An under-utilized use of VarSeq is the ability of mining raw variant data in GenomeBrowse for relevant literature. By bringing in various public and private annotation sources, GenomeBrowse allows the user to interface with raw variant data in a compressed and manageable view. This blog will show you how to leverage these sources to power up your search for variant literature.
In Figure 1, I have a simple field of view in GenomeBrowse, where I am examining the Reference Sequence, the Ref/Alt designations of the current variant in my sample, along with the gene my variant falls in from the RefSeq Genes track. Other information in this field of view includes the Genome Assembly Build and the chromosome location. By bringing in additional fields and annotation sources, I am able to mine this area for relevant information and literature.
One of our most commonly used annotation sources is ClinVar (Figure 2). This view displays the records for this location, both the single nucleotide variations and the larger regional variants with ClinVar submissions.
By clicking on the top entry of this list, I can see that there is an entry for my same C/T variant (Figure 3). ClinVar has reviewed this variant, and with a two-star rating, has designated it as benign. Additionally, this console window displays the variant’s associated g., c., and p. notations, along with the rsID and other useful fields.
Other annotation sources like ClinGen can provide detailed reviews of specific variants (Figure 4). Here is an entry for a different variant in my project, in the gene CDH1 and the matching ClinGen Expert Curated Interpretation of Variants entry for my variant. The entry lists the classification for this variant as Benign while highlighting the relevant scored criteria and the associated Summary of interpretation for this particular variant.
If the ClinGen Expert Curated Interpretations seem familiar, you may be thinking of our very own CancerKB database. This in-house expert-curated and reviewed database is updated monthly. This database provides information on a growing list of cancer biomarkers and cancer genes. CancerKB can act as the starting point for clinical interpretations by providing descriptions of genes, tumor-specific information, and biomarker summaries. In addition, the most common biomarkers will have associated Tier level and drug information.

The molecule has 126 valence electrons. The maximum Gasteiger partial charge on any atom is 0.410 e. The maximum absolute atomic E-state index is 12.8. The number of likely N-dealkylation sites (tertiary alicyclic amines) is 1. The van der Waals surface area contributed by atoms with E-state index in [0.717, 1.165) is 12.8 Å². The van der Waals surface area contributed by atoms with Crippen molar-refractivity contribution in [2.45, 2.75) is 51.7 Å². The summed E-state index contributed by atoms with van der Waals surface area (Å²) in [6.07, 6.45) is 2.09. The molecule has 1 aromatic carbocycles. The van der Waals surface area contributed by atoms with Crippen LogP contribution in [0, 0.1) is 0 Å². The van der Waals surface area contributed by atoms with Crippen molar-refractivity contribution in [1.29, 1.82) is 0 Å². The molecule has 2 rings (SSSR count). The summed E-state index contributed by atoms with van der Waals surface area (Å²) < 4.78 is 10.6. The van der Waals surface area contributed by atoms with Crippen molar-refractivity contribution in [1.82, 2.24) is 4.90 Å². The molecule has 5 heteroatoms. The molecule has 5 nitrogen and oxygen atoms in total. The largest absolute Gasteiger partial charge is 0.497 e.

A database with information more specific to CNV analysis is ClinGen Gene Dosage and Sensitivity (Figure 6). ClinGen assesses whether a loss or gain of genomic information will result in a pathogenic state. For example, this Het Deletion appears to be across three exons in the gene APC. ClinGen has surmised that this CNV has a haploinsufficiency score of three with sufficient evidence for dosage pathogenicity. Alternatively, in the case of a duplication, this database can provide information about triplosensitivity.
A powerful database to leverage is OMIM, or the Online Mendelian Inheritance in Man database (Figure 7). OMIM provides comprehensive overviews of genes and phenotypes, including the complete list of PubMedID publications relevant to the gene of interest.
This makes it a breeze to deep dive into the literature without having to search for the papers through Pubmed. Here in the right-hand side of Figure 7, I can click on any of the PubMedIDs, which pulls up the VarSeq internal web browser for easy reading (Figure 8).
While OMIM will provide literature relevant to the gene of interest, the last database I will showcase today is Genomenon Mastermind which specializes in per variant data (Figure 9). The abundance or lack of associated medical literature can be leveraged to look for clinical actionability.
Clicking on the Mastermind URL brings up the web browser page that lists the total number of recorded variants in that gene, supported articles, and publication history, making it easy to look for the most recent literature (Figure 10).
Here I have demonstrated, starting with raw variant data, how to mine literature relevant to both my gene and my specific variant by accessing different annotation sources and databases with GenomeBrowse. Although this has been an incomplete view of the tools available with GenomeBrowse, we have covered several of our favorite data sources. Now that you have your relevant literature, the next step is to analyze your data. The ability to streamline the interpretation of this data comes through the use of VSClinical, which we will highlight next. Stay tuned, and in the meantime, if you would like to know any more about access to these databases and annotation sources, feel free to send an email to firstname.lastname@example.org and we will be happy to help.